Even though the designers seek to make engines and gearboxes as reliable and free from the risk of components failing as possible there is still a need to keep a check on machinery health. For a Power Station generator or a car engine there is no great, inherent problem to be anticipated if it rapidly comes to a halt after 30 sec of noisy running. It is quite a different problem if the engine is powering an aircraft flying several miles high over the ocean. Here a significant risk of such a sudden stop is not acceptable. They must head off such failures before they happen. They must search for signs of any problems well in advance.

The magnetic chip detector is one of the neat ideas that help maintenance teams do this. It is a simple concept. Many of the most highly stressed components are made of steel which is magnetic. One of the commonest symptoms of failure, when such a component wears or suffers fatigue cracking, is that chips of metal are generated and released from the parent component. The oil, as it is circulated throughout the engine, washes such chips away and usually takes it to the lowest part of the engine. En route, if it washes over a single small magnet, it will be captured by the magnet. The maintenance team simply unscrew the magnets at regular intervals and an early alarm can be raised if any chips are found sticking to the magnet.

Such detectors are positioned at various places within the engine oil flow where any chips may be washed over them. An alternative design is to provide twin magnets close together. Coupled to this type of device is a power supply and electronic detector to signal to the helicopter pilots, even in flight, when a chip bridges the two magnets. Such a design is shown below.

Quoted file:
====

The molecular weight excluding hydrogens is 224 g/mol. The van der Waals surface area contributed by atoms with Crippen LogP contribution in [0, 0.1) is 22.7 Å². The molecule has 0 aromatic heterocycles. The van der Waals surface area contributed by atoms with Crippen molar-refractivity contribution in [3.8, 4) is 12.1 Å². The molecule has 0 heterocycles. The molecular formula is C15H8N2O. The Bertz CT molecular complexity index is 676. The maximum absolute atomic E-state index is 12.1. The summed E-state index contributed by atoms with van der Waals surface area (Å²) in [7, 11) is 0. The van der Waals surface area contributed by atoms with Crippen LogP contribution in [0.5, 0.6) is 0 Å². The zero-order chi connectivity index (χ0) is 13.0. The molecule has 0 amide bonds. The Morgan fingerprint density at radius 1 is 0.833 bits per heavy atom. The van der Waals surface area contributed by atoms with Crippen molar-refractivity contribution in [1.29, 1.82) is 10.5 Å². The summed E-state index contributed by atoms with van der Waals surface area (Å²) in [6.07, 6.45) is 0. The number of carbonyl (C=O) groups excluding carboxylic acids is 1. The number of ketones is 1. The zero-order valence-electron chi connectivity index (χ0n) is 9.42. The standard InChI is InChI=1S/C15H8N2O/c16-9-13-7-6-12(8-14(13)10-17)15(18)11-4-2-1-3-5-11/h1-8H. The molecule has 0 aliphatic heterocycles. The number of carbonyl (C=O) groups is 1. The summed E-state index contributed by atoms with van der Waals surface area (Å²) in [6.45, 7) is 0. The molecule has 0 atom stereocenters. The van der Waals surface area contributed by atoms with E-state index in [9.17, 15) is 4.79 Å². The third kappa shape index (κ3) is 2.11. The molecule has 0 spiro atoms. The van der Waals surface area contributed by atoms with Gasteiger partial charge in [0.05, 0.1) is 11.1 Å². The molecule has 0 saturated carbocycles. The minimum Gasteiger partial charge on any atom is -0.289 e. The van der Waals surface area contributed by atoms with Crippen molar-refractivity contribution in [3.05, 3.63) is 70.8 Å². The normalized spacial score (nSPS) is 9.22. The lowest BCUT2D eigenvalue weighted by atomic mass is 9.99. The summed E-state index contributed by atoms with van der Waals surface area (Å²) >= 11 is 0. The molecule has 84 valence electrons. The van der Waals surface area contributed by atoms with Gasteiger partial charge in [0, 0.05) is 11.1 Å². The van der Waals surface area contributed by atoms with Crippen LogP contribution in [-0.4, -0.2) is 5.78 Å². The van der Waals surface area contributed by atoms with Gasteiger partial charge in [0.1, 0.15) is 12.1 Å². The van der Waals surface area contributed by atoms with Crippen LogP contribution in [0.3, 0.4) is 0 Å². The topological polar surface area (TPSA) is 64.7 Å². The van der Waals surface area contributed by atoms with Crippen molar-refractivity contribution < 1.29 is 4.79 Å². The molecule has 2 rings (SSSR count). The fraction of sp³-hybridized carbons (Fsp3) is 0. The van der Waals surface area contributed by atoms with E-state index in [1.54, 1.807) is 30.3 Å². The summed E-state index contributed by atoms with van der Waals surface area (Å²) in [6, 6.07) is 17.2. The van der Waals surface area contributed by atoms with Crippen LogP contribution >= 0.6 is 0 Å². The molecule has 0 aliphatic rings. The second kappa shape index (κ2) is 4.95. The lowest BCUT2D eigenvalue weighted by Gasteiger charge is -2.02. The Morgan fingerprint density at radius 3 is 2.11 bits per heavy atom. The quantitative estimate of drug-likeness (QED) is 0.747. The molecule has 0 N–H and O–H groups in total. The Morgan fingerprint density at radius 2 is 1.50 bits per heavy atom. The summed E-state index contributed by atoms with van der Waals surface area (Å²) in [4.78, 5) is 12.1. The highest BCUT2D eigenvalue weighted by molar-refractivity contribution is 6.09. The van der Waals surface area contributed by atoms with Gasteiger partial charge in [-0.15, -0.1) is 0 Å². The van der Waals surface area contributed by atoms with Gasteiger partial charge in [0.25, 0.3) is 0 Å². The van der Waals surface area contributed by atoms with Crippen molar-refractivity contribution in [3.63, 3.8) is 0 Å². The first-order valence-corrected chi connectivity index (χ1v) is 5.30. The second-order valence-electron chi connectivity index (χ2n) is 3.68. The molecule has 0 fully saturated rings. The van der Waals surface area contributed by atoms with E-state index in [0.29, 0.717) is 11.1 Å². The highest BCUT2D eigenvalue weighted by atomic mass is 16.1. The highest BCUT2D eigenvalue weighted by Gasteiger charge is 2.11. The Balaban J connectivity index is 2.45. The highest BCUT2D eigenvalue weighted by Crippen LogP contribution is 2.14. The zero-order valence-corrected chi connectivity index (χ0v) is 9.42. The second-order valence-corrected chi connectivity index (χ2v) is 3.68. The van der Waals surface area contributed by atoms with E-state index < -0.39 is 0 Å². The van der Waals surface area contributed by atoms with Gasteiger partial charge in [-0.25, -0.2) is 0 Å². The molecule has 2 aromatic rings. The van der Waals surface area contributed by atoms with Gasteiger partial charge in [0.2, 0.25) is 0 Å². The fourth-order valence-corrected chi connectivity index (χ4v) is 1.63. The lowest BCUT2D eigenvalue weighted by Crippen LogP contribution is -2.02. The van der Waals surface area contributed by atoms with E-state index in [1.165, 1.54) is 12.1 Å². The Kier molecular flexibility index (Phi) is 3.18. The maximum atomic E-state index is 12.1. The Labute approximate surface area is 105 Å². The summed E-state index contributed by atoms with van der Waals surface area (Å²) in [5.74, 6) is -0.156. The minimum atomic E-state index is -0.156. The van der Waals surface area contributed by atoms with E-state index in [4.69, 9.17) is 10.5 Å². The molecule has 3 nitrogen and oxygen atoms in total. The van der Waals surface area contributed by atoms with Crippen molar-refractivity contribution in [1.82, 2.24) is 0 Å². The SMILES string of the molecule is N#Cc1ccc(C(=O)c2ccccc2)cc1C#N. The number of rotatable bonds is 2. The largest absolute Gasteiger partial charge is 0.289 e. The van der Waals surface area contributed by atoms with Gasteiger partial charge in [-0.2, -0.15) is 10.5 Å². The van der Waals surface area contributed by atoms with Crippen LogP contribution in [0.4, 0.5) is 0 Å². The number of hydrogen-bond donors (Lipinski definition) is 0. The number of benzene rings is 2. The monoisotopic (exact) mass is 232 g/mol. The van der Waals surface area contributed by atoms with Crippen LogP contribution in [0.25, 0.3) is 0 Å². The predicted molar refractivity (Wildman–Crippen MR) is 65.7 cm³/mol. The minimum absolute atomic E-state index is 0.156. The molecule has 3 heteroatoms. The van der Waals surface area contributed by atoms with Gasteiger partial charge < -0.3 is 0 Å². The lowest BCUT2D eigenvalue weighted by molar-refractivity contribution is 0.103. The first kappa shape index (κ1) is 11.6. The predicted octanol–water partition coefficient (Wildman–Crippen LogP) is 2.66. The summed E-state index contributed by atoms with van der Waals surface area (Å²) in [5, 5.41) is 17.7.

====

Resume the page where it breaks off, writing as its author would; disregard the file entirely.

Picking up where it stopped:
Chip detector
This is the operating principle of the more capable design that can provide a signal in flight

 

There are many such detectors designed into the Super Puma. Several are in the vicinity of the main gear box. The design of such detectors is another one of the many examples of the nexus where the design principle of “simple and reliable” approaches close to the principle of “too crude for the risk burden”. The designer has to consider which is the truth in every such case. Did the detectors work this time or not? If not, why not? See the next post.

Memento Mori

Engineering turns the forces to the benefit of mankind and the results have immense consequences. These consequences are, on the whole, beneficial but sadly, as with any efforts of the human race, for some individuals can be malign.

Bloody skirmishes to understand each way that a structure can fail and to avoid them all are a repetitive feature in engineering history. For ordinary structures most of the skirmishes have been avoided and, nowadays, fewer new ones appear. But fresh demons occasionally burst forth to confound us in new campaigns to complete new tasks or use new materials. When they do, they extract their price in blood or treasure.

Professional engineers have to be continually alert. The engineer knows that the nature of her or his work usually brings great benefit. But it can, also on occasion, bring tragedy.

So it was with G-REDL on 1st April 2009.

RIP deceased

Engineers’ responsibility

Engineering is one of the three drivers in the advancement of the human race. This blog aims to give to career seekers and also to the general public a taste of how this might be so. They are not well served by the current media. It is an engineer posting: not a ‘scientist’. It describes real professional engineering as it is in the real world usually in the present and occasionally as it was in the recent past.

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One thought on “Super Puma Down – I”

  1. Hi there, I have spoken with you already with regards to the Super Pumas. I am currently undertaking a project on the Super Puma with regards to the Engine to MRGB couplings. As I have already mentioned, I am finding it really difficult to obtain information as it is such a live topic. Any relevant links would be highly appreciated.

    Regards

    Lynsey Banks